School’s Out: Daily Princetonian Seersucker Ads, 1940s

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If you were off on Spring Break or spending the winter in Palm Beach, Princeton’s clothiers of the 1940s had just the clothes you needed, including plenty of seersucker. While not graphically interesting, these ads include interesting copy revealing what was popular with students at the time.

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15 Comments on "School’s Out: Daily Princetonian Seersucker Ads, 1940s"

  1. What’s the date of the Rosenberg ad?

  2. 1942 and 1941

  3. Based on these prices, a seersucker from Press, adjusted for inflation, would cost about $250.00 today.

  4. Tom Conroy | June 10, 2014 at 7:53 pm |

    Rosenberg’s, a New haven tailor (where I bought my first suit and where my father had his Navy Officer’s uniforms tailored when he was called up again for the Korean war) apparently had a shop near Old Nassau during the Big One. They were in NYC too. I remember it from the embroidered labels.

  5. $ 250.00!! Suits and coats costing less back then..and generally were of better quality.
    This baffles me.

  6. This is a really good question, isn’t it? How and why did (better) retail (clothing) become so expensive? When the markup on a jacket or suit is four or five times wholesale, something has gone wrong.

    A confession of sorts is that I can’t make myself pay full retail for much of anything, especially clothes. If a person makes the effort and tries to learn, there are ways around it. Sales, for sure. But there are good tailors who deal honestly with customers, and, well, one can go directly to the mills for the good cloth. The days of Huddersfield woolens and Scottish homespun tweeds retaining a mysterious aura that only the sartorial gurus at Brooks and the New Haven spin-offs can illuminate are long gone.

    If the shops that advertise on Ivy-Style.com relied upon people like me, they’d go out of business in a matter of days.

  7. Waldo Walters | June 11, 2014 at 12:02 am |

    “Hitherto” in ad copy for a clothes sale — love that.

  8. “This is a really good question, isn’t it? How and why did (better) retail (clothing) become so expensive? When the markup on a jacket or suit is four or five times wholesale, something has gone wrong”.

    I think that cost of work incresed at some point (70s?) and this is because clothing industries began to relocate in other countries.
    Taxes maybe are another reason.
    But i think that the main reason is especially excessive greed (also consider that often the expensive clothing ( of questionable quality) are make in poor countries in sweatshops).

  9. Considering that the average car cost $850 in 1940 and $1500 in 1950, I blame Keynesian economics and the continuation of currency devaluation.

    Most retail pricing is “keystone”, twice wholesale cost.

  10. Carmelo has it nailed: Cost of work. Labor used to be cheaper than materials, not just in clothing, but in many lines of goods.

  11. whiskeydent | February 9, 2017 at 3:51 pm |

    They will charge as much as the market will bear.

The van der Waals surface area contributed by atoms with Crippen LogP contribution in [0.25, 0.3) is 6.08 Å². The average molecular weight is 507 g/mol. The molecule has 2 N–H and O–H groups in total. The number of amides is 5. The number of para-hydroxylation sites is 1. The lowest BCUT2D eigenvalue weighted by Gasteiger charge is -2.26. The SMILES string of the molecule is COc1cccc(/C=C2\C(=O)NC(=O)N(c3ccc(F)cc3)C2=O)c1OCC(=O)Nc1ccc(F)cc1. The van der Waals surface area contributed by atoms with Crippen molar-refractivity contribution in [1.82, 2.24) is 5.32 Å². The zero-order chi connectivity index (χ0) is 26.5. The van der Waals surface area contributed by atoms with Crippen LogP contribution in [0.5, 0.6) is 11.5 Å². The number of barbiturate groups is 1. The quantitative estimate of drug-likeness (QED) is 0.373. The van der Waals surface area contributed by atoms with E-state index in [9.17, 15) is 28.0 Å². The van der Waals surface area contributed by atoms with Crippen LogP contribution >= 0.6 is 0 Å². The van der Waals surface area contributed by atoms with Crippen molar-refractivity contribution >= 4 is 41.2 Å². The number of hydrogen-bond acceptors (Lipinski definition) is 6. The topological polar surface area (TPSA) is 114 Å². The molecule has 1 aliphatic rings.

12. The pictures appear to be blocked to me. I’m using Safari on the latest Mac OS.

  13. Although the above prices seem reasonable, the clothes would be out of reach to most Americans. My grandfather regaled me with stories (early 1900’s) that he earned .04 an hour, 10 hour days. My Dad worked in a steel mill before he was drafted into WW2, earning $5 a day. Mom worked WW2 as a bookkeeper, earning $14 a week.

    At $25 a week, Dad could not afford the furnishings of the retailers above, just as now, men making $20 per hour before taxes can’t afford J. Press, or Brook Brothers clothing. The working men of today, like yesterday, would have to buy cheaper. (Maybe, that’s one reason, we’re living in slob nation.)

    BUT, of course, we’re not talking about the working class. Most of the boys that the above ads were aimed were most privileged. They really didn’t have to worry about money.

    A distant uncle once told me, he ate peanut butter and crackers regularly and worked to support himself during his early 1930’s undergraduate education. Somehow, he went on to Yale, for his MA and Phd. He spent WW2 working on the Manhattan Project, then on to Eastman Kodak as a chemist, retiring as a VP in some division. He was a millionaire, but the kind of guy who had his sport coat and shirt collars reversed and repaired.

    He drove his Ford sedan until the back bumper fell off.

    Not an ideal Press or BB customer.

    Stay healthy, gents.

  14. Bear in mind, too, that the above merchants were in it for the long haul, for generations. Reasonable value-for-dollar prices, decent profit, comfortable income, great repeat business.

    They probably wouldn’t even understand the idea of jacking profits for several quarters in order to sell out and move on to another “acquisition target”.

  15. Anonymouse | May 28, 2020 at 11:32 am |

    Amazing how many quality clothiers that such a small town as Princeton had. I suppose they supplemented or supported themselves through road shows. If that is the case, a Princeton HQ address would certainly be the calling card to prove Ivy cred.

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